I think it speaks to the absurdity of my new teaching life that I have not updated this (b is for) blog in the past six weeks. I should ascribe to the same rule I use with my students’ homework (“No excuses!”), but I feel justified in my insufficient updates. Coming off of 90 hour work-weeks at Institute, I have now begun 90 hour work-weeks at Rocketship Mateo Sheedy Elementary in San Jose, CA.
The summer ended in a whirlwind. In my Stevenson Middle School math classes, the students achieved about 51% of their summer growth goals on average, a number that does not satisfy me, but certainly reflects my first-year (summer) teaching status. However, four students fully met their growth goals, including Frankie, who scored a 0 on the initial diagnostic. He grew 40 points on his test and began texting me to send him math problems as soon as I got back to the Bay. I said (cried) goodbye to him and Stevenson as the Bay Area corps and I packed up to head north and start our two-year commitments in August.
Shortly after returning to the Bay, I began three weeks of professional development with Rocketship. I am incredibly fortunate that I will serve my corps member commitment as part of a charter network that substantially supports its teachers and coordinates with Teach for America and our credentialing provider to be sure that we are receiving management, investment, and curricular support that is relevant and accessible. Our professional development (and additional six-day credentialing retreat) consisted of an introduction to Rocketship culture, strategies for teaching English language learners, time to lesson plan, management and investment strategies, and major team-building. When the first day of school came on August 25, I felt completely overwhelmed, but definitely prepared.
The two and a half weeks since the first day of school have been beautiful and tumultuous, frustrating and incredible. Teaching math to 2nd graders is almost exactly the same in terms of behavior management as it was teaching to 7th graders. Both grades have elements of maturity and immaturity that make it absolutely necessary to manage them strictly and love them unconditionally. On the other hand, relationship building is somewhat trickier with 2nd graders, who are not quite emotionally developed enough to communicate their struggles and joys in the same way that 7th graders do. Nevertheless, I have taken to writing student names on my hand daily so that they are always on my mind (even though they are anyway) and so that what I do is constantly focused on them and the opportunities I should be providing for the futures. These kids are completely hilarious and so interesting. My roommate, who is a 2nd grade literacy teacher at Mateo Sheedy, and I spend many hours laughing over Carlos, who gets his best jokes off the back of string cheese wrappers.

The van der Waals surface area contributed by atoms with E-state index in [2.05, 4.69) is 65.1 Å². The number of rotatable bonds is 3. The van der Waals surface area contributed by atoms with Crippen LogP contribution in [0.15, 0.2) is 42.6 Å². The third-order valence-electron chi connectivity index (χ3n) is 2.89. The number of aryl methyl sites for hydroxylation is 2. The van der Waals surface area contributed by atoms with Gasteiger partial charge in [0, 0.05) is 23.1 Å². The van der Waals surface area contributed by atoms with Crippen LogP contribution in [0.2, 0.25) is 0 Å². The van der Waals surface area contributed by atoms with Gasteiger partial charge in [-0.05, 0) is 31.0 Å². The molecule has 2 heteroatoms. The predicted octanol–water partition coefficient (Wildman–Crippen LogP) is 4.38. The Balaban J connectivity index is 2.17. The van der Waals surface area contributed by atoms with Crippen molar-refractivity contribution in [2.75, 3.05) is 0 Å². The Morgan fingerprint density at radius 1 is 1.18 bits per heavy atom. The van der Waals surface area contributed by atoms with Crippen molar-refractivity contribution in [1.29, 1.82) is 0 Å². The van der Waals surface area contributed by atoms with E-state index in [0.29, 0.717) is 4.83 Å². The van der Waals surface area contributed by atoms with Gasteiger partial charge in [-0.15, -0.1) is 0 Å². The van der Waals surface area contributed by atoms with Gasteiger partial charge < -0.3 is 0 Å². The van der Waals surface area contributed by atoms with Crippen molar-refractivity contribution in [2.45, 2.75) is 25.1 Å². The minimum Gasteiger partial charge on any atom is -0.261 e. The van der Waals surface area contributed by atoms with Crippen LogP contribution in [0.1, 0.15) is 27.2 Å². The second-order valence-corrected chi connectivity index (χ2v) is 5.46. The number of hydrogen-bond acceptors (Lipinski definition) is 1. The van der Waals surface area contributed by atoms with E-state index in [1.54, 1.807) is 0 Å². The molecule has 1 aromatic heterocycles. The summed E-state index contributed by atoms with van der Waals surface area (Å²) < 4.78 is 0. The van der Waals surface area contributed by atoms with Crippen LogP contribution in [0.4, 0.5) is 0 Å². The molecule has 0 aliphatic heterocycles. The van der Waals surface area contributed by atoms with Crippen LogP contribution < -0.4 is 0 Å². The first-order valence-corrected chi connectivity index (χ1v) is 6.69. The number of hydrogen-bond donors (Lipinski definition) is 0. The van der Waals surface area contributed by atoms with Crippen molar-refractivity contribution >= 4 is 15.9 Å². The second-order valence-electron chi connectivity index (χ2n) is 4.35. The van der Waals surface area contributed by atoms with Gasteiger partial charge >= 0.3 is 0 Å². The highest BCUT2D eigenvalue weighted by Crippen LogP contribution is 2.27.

Rocketship is a place of tremendous resources for which I am extremely grateful. First, Rocketship is interested in its own teachers becoming school leaders throughout its upcoming expansion. Since Rocketship plans to serve 1 million kids by 2040 by opening almost 2,500 schools, the opportunities to become principal and deans are already available for first-year teachers. If all goes well, I will apply to Rocketship’s selective leadership training program in the spring and will potentially open Rocketship in another state in 2013 or 2014. Second, Rocketship has partnered with the REACH Institute for School Leadership to offer a three-year credentialing program that is truly applicable to what is happening in my classroom. The hours are long (two three-hour sessions a week after eight-hour school days), but I am already grateful for how deliberate Rocketship has been about integrating its own professional development with the required California Teacher Performance Assessments. Third, Rocketship requires its teachers to communicate constantly with student families, which translates to more than an hour of parent phone calls (positive and negative) each night and home visits several times a week. Entering a student’s home is profound, even in its humblest form. Thus far, I have had serious conversations about student behavior, eaten extravagantly delicious traditional Mexican food, attended a student’s brother’s first birthday party, and marveled at Rocketship families’ commitments to ensuring educational success for their underserved students.
The days are long, and the nights are long. I have little time for my personal life, and my daily exercise schedule from the summer has disappeared. My family flew into San Francisco from the East Coast a couple weekends ago, and I drove to Los Angeles to visit friends from the summer last week, but that is essentially the extent of my relaxation. I am assured that balance will come eventually. However, every morning, the exhaustion is supplanted by the intense inspiration and joy my kids bring me. All four hundred fifty students and teachers at Mateo Sheedy make a promise every morning through the Rocketship creed, and it guides our work in every way.
I am a Rocketship Rocketeer at home, at school, and in my community.
I am respectful of myself, others, and the environment.
I am responsible for my learning, actions, and achievement
I am empathetic to my world.
I am persistent in attaining excellence.
Together, we are all Rocketship Rocketeers.
For the kids,